On my way home, I stopped at the final grocery store. They were locking their doors as I arrived, so I just squeezed in under the wire. No pistachio, but they did have spumoni. I vaguely remembered that my father also liked spumoni, and perhaps the green layer in the spumoni was pistachio? (it isn't.) Regardless, I decided not to go home empty handed and bought the spumoni ice cream before heading back to my parent's house.

..where my father verified that the green layer is NOT pistachio, but still shared the ice cream with my mother so I wouldn't feel like a failure. Didn't work.

That night, while out with friends, I was recounting my quest and subsequent failure. I asked if anyone knew where to get pistachio ice cream? I was rewarded with independent verification that Baskin Robbins did indeed carry what I sought. Of course, they were closed by then (well past midnight) but I started plotting as to when I could get some ice cream the next day after church but before I drove the three hours home.

When we left the bar, my friend Jackie suggested that we drive past Baskin Robbins just to make sure. We did, and sure enough, "Pistachio-Almond" ice cream was on the menu. I was giddy. Super-giddy. This is what I blame on why I agreed when Jackie made the following suggestion, "Do you want to just go check Wal-Mart before we head home? It might save you a trip tomorrow."

It was 2:00am. I was tired. The thought of getting up for church was exhausting enough, not to mention the subsequent three-hour drive home. Saving me a trip sounded like bliss. Besides, I figured it was a long shot. I was certain that Wal-Mart wouldn't carry what I needed. No one else in town did. There's no way Wal-Mart would. Psh, Wal-Mart. Like they have anything good on their shelves.

Guess what Jackie found at Wal-Mart?

What a pickle. Seriously. I was torn. Spend money at Wal-Mart? The hated Wal-Mart? A store I wouldn't set foot in even when I couldn't afford real hand soap? The root of all evil? I mean, I sometimes act soulless and unethical, but to actually give my money to a soulless and unethical business??

But... the only pistachio ice cream I had seen in the entire town. (sob.)

I'm a daddy's girl. We all know how this story ends. Tears were shed and tantrums were thrown, but in the end I sold my soul for a pint of pistachio ice cream. I even had to use my damn credit card so there's proof! I feel dirty. Oh so dirty.

Still, the look on my dad's face when he found it the next morning? Priceless.

Not that I was there to see it, mind you. The man gets up at 7:30am. I didn't move until at least ten. But, you know, I can imagine.

Sunday, February 21, 2010

An Early Morning Lesson in Small(er) Towns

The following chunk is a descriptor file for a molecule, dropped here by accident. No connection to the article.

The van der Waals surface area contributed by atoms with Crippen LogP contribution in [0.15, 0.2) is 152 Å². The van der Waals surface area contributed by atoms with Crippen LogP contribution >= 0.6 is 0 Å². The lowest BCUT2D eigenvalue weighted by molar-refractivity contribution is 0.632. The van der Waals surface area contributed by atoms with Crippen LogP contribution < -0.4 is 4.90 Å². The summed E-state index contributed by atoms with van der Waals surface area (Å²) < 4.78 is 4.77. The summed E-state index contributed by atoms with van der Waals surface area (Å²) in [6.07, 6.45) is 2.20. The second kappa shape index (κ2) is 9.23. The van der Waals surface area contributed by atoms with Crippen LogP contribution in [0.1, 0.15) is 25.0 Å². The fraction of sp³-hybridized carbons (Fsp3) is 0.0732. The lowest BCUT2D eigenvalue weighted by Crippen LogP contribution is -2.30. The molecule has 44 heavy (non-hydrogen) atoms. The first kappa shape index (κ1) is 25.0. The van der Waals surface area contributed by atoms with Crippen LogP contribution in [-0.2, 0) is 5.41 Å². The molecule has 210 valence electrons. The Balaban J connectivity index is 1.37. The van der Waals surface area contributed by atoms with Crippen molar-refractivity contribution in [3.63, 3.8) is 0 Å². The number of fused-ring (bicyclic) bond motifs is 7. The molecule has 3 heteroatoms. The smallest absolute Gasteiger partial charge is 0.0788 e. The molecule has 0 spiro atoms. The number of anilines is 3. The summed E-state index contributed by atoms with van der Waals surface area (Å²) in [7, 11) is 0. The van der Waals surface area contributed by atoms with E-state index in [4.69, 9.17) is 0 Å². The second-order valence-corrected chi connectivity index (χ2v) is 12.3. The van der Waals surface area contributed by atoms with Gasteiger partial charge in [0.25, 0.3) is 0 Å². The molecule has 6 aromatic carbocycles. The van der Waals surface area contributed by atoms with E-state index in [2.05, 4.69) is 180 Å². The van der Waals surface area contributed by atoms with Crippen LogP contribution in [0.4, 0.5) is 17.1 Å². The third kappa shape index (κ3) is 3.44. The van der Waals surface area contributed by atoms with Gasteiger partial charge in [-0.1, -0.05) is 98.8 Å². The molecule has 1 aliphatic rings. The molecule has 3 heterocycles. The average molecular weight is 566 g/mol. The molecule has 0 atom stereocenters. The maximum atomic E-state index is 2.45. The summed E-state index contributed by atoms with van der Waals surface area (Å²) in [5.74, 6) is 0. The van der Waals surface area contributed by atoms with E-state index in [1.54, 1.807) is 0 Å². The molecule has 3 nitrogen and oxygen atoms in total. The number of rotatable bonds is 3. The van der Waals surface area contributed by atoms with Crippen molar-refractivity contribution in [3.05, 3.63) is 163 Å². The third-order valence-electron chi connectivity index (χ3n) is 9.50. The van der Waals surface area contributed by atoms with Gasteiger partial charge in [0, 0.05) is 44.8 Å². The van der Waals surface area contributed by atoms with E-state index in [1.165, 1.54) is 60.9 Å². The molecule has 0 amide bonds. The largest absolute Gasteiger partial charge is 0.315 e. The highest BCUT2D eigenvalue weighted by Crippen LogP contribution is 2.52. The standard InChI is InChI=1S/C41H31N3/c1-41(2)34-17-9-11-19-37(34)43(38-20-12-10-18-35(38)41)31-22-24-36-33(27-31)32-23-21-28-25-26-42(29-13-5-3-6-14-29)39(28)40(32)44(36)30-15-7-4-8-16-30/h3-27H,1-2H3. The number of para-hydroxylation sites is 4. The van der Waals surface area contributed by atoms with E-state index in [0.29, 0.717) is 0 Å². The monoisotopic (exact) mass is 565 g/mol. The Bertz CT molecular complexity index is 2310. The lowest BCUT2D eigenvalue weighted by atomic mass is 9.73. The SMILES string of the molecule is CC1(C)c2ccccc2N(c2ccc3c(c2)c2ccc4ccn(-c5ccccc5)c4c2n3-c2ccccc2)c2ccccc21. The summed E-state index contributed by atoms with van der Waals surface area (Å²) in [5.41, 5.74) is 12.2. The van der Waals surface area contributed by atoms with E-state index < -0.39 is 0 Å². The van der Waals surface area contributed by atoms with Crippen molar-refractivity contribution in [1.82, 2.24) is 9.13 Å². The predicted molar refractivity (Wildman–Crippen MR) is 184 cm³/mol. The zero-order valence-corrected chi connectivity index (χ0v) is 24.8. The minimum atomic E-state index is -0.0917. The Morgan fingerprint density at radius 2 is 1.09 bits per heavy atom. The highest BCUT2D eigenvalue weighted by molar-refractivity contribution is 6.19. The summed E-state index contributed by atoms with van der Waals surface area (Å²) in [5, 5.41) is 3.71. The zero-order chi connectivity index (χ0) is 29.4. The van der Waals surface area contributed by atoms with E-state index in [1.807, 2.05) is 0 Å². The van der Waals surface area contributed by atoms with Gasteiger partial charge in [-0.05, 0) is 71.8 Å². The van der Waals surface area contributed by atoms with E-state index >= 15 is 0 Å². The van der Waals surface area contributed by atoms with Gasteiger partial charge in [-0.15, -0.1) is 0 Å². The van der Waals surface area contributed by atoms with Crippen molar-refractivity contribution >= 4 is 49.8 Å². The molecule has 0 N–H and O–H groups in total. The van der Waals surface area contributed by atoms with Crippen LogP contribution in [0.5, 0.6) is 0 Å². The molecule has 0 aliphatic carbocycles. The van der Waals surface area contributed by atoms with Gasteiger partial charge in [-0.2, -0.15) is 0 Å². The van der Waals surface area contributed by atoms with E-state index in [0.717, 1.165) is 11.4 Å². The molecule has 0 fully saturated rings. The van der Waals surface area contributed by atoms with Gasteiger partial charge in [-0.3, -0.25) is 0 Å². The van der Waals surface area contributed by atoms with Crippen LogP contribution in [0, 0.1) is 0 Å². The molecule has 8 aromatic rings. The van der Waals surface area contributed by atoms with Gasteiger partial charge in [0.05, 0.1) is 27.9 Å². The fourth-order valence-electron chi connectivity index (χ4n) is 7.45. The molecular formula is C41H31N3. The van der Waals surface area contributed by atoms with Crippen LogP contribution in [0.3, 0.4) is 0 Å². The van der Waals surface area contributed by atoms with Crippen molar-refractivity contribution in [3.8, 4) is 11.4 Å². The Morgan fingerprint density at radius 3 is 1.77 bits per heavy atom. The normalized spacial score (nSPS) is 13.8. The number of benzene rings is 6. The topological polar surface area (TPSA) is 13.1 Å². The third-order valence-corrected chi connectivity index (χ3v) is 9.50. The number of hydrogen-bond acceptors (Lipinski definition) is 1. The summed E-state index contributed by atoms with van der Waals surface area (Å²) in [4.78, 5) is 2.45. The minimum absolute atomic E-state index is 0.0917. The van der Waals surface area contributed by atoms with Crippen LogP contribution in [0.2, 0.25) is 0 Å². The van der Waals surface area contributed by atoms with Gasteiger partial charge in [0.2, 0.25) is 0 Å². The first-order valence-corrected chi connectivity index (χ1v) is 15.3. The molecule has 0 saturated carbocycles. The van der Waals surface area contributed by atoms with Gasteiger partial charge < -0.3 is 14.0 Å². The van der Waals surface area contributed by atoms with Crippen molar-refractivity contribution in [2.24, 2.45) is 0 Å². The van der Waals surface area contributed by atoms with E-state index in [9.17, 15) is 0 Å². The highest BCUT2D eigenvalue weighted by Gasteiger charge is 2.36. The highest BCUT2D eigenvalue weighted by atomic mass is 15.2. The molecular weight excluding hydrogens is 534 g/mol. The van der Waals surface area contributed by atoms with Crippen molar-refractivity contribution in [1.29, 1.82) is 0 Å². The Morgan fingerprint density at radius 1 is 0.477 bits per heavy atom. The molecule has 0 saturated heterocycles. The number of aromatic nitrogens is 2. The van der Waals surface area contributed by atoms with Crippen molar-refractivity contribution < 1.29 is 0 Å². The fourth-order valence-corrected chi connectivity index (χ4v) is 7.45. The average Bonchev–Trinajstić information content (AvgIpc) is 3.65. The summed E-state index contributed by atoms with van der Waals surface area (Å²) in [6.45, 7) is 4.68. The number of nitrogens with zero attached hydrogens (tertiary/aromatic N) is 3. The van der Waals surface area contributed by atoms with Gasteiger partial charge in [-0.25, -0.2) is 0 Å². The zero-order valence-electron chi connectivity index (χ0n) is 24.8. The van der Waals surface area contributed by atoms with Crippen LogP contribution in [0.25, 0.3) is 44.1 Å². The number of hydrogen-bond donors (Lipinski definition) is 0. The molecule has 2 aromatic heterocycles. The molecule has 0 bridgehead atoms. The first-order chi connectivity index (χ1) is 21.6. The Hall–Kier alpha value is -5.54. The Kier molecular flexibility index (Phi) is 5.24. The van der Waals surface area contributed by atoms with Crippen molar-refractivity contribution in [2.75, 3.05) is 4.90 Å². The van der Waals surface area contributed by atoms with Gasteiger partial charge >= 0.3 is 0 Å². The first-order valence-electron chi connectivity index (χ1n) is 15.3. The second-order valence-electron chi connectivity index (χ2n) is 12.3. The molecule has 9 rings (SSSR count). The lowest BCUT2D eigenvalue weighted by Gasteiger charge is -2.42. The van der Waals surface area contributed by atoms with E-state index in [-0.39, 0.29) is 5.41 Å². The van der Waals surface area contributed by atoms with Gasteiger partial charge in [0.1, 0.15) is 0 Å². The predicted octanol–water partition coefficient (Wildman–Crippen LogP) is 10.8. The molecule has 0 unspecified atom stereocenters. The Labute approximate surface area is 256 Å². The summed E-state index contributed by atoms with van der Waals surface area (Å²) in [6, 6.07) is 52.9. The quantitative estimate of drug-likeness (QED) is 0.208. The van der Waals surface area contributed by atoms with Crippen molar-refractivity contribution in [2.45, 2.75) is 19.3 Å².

This past Friday was my father's sixty-fourth birthday. Since I am the epitome of a daddy's girl, I made the trek back to my hometown for a visit. And since it's scientifically proven to be impossible to buy birthday presents for fathers, I decided to make waffles for breakfast (and do the dishes) on both Saturday and Sunday while I was visiting. Happy Birthday dad!

In preparation, I called my mother to make certain she had most of the perishable ingredients needed to make waffles that would not make the trek with me from Indianapolis. When I found out that she didn't have milk, I offered to stop on my way home, but she repeatedly assured me that she would pick up milk before Friday problem.

Apparently this promise was forgotten. Two glasses of wine into the visit on Friday night (where alcohol seems to be flowing ever copiously,) my mother remembered that she had forgotten to get milk. Damn. No problem...I love my dad...I'll get up on Saturday morning before my dad gets up and buy some milk.

My dad gets up at 7:30am. Everyday.

My hometown is on CST while Indy is on EST.

So not only was I getting up at 7:00am on a Saturday, my body actually felt like it was getting up at 6:00am. I had also had two three a few glasses of wine. You can imagine how happy I was when I went to get milk on Saturday morning.

"I really love my dad," was what I chanted to myself repeatedly when I went to get milk at the crack of dawn. (It was either that or evil thoughts about my mother who had forgotten the milk in the first place. It was with great effort that I focused on the positive. I really really hate mornings.)

When I arrived at the closest grocery store to my parent's house (approximately a three minute drive, I might add) I had progressed from grumpy to crabby to certifiably evil. I headed to the back of the store to get the milk, cursing because I had to walk through the entire store to get to the dairy section, and seriously, what are we really accomplishing by setting up the store like this except making people who only need milk REALLY grumpy because they have to walk five miles farther than necessary in their trek? On my way to check-out, I grabbed a Starbucks frappuccino in an effort to help my mood and keep my familial relations friendly. Then I proceeded to get in the only checkout line open, behind two women approximately 70 years of age and shopping for their grocery needs for the next five months.